(a) KVL mesh 1:  10  5i1  5(i1  i2 )  0 For the current source: i2  2ix

However, ix and i1 are the same current, so we also have i1 = ix. Simplifying and solving, we find ix  i1  0.5 A. (b) First for the current source, we have: i1  3 A Writing KVL around meshes 2 and 3, we have: 2(i2  i1 )  2i y  5i2  0 10(i3  i1 )  5i3  2iy  0 However i3 and iy are the same current: iy  i3 . Simplifying and solving, we find that i3  iy  2.31 A.

E2.26

Under open-circuit conditions, 5 A circulates clockwise through the current source and the 10- resistance. The voltage across the 10- resistance is 50 V. No current flows through the 40- resistance so the open circuit voltage is Vt  50 V.

With the output shorted, the 5 A divides between the two resistances in parallel. The short-circuit current is the current through the 40- 10  1 A. Then, the Thévenin resistance is resistance, which is isc  5 10  40

Rt  v oc / isc  50 .

E2.27

Choose the reference node at the bottom of the circuit as shown:

Notice that the node voltage is the open-circuit voltage. Then write a KCL equation: v oc 20 v oc  2 5 20 Solving we find that voc = 24 V which agrees with the value found in Example 2.17. E2.28

To zero the sources, the voltage sources become short circuits and the current sources become open circuits. The resulting circuits are :

(a) Rt  10  (c) Rt  

1 1 10

E2.29

1  14  1 / 5  1 / 20

(b) Rt  10  20  30  5

1

 6

1 (1 / 5  1 / 20)

(a) Zero sources to determine Thévenin resistance. Thus 1 Rt   9.375 . 1 / 15  1 / 25

Then find short-circuit current:

I n  isc  10 / 15  1  1.67 A

(b) We cannot find the Thévenin resistance by zeroing the sources, because we have a controlled source. Thus, we find the open-circuit voltage and the short-circuit current.

v oc 2v x v oc  2 10 30

v oc  3v x

Solving, we find Vt  v oc  30 V.

Now, we find the short-circuit current:

2v x  v x  0

vx  0

Therefore isc  2 A. Then we have Rt  v oc / isc  15 .

E2.30

First, we transform the 2-A source and the 5-Ω resistance into a voltage source and a series resistance:

Then we have i2 

10 10  1.333 A. 15

From the original circuit, we have i1  i2  2, from which we find i1  0.667 A. The other approach is to start from the original circuit and transform the 10-Ω resistance and the 10-V voltage source into a current source and parallel resistance:

Then we combine the resistances in parallel. Req 

1  3.333  . 1 / 5  1 / 10

The current flowing upward through this resistance is 1 A. Thus the voltage across Req referenced positive at the bottom is 3.333 V and i1  3.333 / 5  0.667 A. Then from the original circuit we have i2  2  i1  1.333 A, as before. E2.31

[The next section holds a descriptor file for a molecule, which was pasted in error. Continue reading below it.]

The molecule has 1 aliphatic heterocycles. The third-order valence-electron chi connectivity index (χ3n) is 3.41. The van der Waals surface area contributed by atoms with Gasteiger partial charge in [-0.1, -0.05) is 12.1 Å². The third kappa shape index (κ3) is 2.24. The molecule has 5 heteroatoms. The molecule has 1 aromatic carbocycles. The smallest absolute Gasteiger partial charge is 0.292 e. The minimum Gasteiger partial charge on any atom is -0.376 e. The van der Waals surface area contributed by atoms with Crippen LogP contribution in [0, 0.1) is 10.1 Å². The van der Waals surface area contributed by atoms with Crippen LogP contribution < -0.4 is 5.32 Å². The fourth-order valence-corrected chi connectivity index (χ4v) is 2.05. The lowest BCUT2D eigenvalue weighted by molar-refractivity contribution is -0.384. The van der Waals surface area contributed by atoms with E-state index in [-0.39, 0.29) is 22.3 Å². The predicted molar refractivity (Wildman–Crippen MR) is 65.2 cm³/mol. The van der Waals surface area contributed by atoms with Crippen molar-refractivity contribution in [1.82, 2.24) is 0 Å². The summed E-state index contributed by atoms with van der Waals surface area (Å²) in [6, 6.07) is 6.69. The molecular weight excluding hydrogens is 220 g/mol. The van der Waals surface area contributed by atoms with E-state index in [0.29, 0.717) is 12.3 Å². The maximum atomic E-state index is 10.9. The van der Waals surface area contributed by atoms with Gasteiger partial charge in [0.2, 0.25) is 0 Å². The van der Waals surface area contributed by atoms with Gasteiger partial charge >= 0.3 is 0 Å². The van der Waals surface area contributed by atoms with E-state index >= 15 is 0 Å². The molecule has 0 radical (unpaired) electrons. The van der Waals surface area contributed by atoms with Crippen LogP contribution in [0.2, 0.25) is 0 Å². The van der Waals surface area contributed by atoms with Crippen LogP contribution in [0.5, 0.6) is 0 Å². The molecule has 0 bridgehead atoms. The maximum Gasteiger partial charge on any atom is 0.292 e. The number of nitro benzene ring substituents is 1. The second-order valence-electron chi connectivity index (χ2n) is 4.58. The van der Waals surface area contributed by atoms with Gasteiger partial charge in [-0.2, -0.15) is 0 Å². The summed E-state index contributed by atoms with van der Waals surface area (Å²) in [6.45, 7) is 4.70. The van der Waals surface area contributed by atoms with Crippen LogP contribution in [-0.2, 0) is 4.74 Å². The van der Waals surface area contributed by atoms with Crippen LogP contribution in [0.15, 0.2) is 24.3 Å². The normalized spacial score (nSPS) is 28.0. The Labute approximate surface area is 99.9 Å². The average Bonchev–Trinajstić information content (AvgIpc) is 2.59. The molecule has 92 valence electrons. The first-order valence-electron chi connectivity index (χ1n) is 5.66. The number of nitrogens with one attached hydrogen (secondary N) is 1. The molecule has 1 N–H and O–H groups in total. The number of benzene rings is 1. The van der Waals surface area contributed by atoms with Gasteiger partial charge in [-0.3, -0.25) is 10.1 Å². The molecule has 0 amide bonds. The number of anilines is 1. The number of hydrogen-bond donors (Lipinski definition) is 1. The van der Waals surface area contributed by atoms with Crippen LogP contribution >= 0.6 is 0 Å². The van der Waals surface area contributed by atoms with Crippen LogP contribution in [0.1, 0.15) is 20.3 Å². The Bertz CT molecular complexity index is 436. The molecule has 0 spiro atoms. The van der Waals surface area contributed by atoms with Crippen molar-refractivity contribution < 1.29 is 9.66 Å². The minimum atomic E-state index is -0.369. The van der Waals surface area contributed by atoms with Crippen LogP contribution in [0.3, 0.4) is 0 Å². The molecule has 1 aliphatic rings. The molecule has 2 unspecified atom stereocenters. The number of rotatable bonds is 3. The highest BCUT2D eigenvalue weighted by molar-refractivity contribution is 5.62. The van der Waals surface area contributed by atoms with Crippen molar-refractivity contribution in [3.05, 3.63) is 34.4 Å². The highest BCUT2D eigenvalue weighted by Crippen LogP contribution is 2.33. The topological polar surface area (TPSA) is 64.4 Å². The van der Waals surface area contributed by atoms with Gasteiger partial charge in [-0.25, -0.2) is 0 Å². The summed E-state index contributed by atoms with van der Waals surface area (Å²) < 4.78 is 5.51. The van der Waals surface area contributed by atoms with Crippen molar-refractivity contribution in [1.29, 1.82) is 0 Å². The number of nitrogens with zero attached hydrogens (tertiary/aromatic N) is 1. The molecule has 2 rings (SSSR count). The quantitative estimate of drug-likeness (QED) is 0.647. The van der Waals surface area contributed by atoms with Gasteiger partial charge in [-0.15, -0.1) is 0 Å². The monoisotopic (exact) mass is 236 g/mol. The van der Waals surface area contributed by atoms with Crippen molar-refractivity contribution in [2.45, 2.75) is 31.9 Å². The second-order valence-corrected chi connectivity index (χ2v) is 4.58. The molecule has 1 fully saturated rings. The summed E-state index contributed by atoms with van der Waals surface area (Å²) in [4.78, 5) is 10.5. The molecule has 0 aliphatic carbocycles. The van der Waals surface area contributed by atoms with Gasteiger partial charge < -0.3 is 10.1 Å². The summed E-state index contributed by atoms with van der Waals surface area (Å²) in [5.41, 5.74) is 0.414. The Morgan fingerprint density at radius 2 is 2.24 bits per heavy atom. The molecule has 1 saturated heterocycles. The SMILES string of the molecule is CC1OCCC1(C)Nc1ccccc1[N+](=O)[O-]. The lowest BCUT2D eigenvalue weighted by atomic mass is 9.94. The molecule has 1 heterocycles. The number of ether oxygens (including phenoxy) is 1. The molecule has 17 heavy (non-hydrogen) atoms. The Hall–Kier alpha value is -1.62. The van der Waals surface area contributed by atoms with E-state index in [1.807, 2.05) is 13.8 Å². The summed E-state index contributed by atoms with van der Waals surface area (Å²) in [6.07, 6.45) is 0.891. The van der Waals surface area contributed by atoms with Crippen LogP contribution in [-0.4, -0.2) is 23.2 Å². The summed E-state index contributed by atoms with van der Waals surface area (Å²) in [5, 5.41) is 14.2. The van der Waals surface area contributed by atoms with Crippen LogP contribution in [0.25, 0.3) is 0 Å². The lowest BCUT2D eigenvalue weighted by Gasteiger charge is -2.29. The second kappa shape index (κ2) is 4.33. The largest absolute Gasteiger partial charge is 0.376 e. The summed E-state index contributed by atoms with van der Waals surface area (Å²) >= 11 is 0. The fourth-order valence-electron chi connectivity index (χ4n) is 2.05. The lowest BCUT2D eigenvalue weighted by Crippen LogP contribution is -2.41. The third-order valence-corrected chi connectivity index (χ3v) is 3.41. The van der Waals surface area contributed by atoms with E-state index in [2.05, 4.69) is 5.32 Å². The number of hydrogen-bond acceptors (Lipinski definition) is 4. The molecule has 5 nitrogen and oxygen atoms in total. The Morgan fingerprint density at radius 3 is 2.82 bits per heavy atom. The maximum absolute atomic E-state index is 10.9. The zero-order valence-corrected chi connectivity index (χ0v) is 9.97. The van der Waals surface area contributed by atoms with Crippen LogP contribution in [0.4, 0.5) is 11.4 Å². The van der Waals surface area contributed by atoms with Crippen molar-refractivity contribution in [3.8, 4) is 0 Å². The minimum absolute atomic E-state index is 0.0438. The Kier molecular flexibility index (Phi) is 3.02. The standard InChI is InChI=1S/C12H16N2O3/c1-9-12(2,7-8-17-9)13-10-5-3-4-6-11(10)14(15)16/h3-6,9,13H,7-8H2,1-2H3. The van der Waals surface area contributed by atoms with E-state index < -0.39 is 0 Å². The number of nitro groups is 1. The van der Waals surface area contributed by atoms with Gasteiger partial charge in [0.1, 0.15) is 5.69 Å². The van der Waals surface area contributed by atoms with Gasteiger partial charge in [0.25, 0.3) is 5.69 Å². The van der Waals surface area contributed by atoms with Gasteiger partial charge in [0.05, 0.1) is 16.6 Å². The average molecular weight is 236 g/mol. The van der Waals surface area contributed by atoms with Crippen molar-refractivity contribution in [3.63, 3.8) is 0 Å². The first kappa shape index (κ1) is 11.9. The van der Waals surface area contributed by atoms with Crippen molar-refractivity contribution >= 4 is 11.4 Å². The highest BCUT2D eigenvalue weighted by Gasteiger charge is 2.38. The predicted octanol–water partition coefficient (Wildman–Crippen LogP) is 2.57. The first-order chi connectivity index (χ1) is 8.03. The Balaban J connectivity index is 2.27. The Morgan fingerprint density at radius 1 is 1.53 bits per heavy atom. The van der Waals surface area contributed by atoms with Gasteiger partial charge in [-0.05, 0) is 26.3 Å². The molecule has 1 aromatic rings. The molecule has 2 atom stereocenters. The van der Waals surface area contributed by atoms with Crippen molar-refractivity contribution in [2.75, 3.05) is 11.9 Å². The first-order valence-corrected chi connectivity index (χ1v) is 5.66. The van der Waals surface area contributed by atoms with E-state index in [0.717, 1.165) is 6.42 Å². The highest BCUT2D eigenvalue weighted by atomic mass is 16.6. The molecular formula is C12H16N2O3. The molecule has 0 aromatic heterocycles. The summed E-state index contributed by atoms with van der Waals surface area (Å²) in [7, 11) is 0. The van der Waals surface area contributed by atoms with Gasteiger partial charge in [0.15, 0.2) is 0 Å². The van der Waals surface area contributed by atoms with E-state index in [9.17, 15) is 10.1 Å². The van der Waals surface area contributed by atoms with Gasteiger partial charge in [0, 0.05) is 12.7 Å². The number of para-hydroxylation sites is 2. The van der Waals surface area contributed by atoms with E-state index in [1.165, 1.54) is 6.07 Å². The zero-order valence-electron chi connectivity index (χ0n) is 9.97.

Refer to Figure 2.62b. We have i1  15 / 15  1 A.

Refer to Figure 2.62c. Using the current division principle, we have 5 i2  2   0.667 A. (The minus sign is because of the reference 5  10 direction of i2.) Finally, by superposition we have iT  i1  i2  0.333 A.

E2.32

With only the first source active we have:

Then we combine resistances in series and parallel:

Req  10 

1  13.75  1 / 5  1 / 15

Thus, i1  20 / 13.75  1.455 A, and v 1  3.75i1  5.45 V.

With only the second source active, we have:

Then we combine resistances in series and parallel: 1  18.33  Req 2  15  1 / 5  1 / 10 Thus, is  10 /18.33  0.546 A, and v 2  3.33is  1.818 V. Then, we have

i2  (v 2 ) /10  0.1818 A Finally we have vT  v 1  v 2  5.45  1.818  7.27 V and

iT  i1  i2  1.455  0.1818  1.27 A.

Problems P2.1*

(a) Req  20 

P2.2*

We have 4 

(b) Req  23  1

 which yields Rx  5 .

8 1 / 20  1 / Rx P2.3*

The 20-Ω and 30-Ω resistances are in parallel and have an equivalent resistance of Req1 = 12 Ω. Also the 40-Ω and 60-Ω resistances are in parallel with an equivalent resistance of Req2 = 24 Ω. Next we see that Req1 and the 4-Ω resistor are in series and have an equivalent resistance of Req3 = 4 + Req1 = 16 Ω. Finally Req3 and Req2 are in parallel and the overall equivalent resistance is

Rab 

1 / Req 1

1  1 / Req 2

 9.6 Ω

P2.4*

The 12-  and 6-  resistances are in parallel having an equivalent resistance of 4  . Similarly, the 18- and 9- resistances are in parallel and have an equivalent resistance of 6 . Finally, the two parallel combinations are in series, and we have

Rab  4  6  10 

P2.5*

P2.6

(a) Req  8 

(b) Req  12.5 

P2.7

Because the resistances are in series, the same current i flows through both of them. The voltage across R1 is v1 = 60i. The voltage across R2 is v2 = 3v1 = 180i. Thus, we have R2 = 180 Ω.

P2.8

(a) Req  44 

(b) Req  32 

(c)

Notice that the points labeled c are the same node and that the points labeled d are another node. Thus, all three of the 30- resistors are in parallel because they are each connected between nodes c and d. The

equivalent resistance is 28 ď &#x2014;.

1  20 which yields Rx  28 . 1 / 70  1 / Rx

P2.9

We have

P2.10

We have Req 

2R 2R (3R )  . Clearly, for Req to be an integer, R must 5 2R  3R

be an integer multiple of 5. P2.11

Rab  16 

P2.12

In the lowest power mode, the power is Plowest 

120 2  102.9 W. R1  R2

For the highest power mode, the two elements should be in parallel with an applied voltage of 240 V. The resulting power is

Phighest 

240 2

240 2

 1440  576  2016 W.

R1 R2 Some other modes and resulting powers are: R1 operated separately from 240 V yielding 1440 W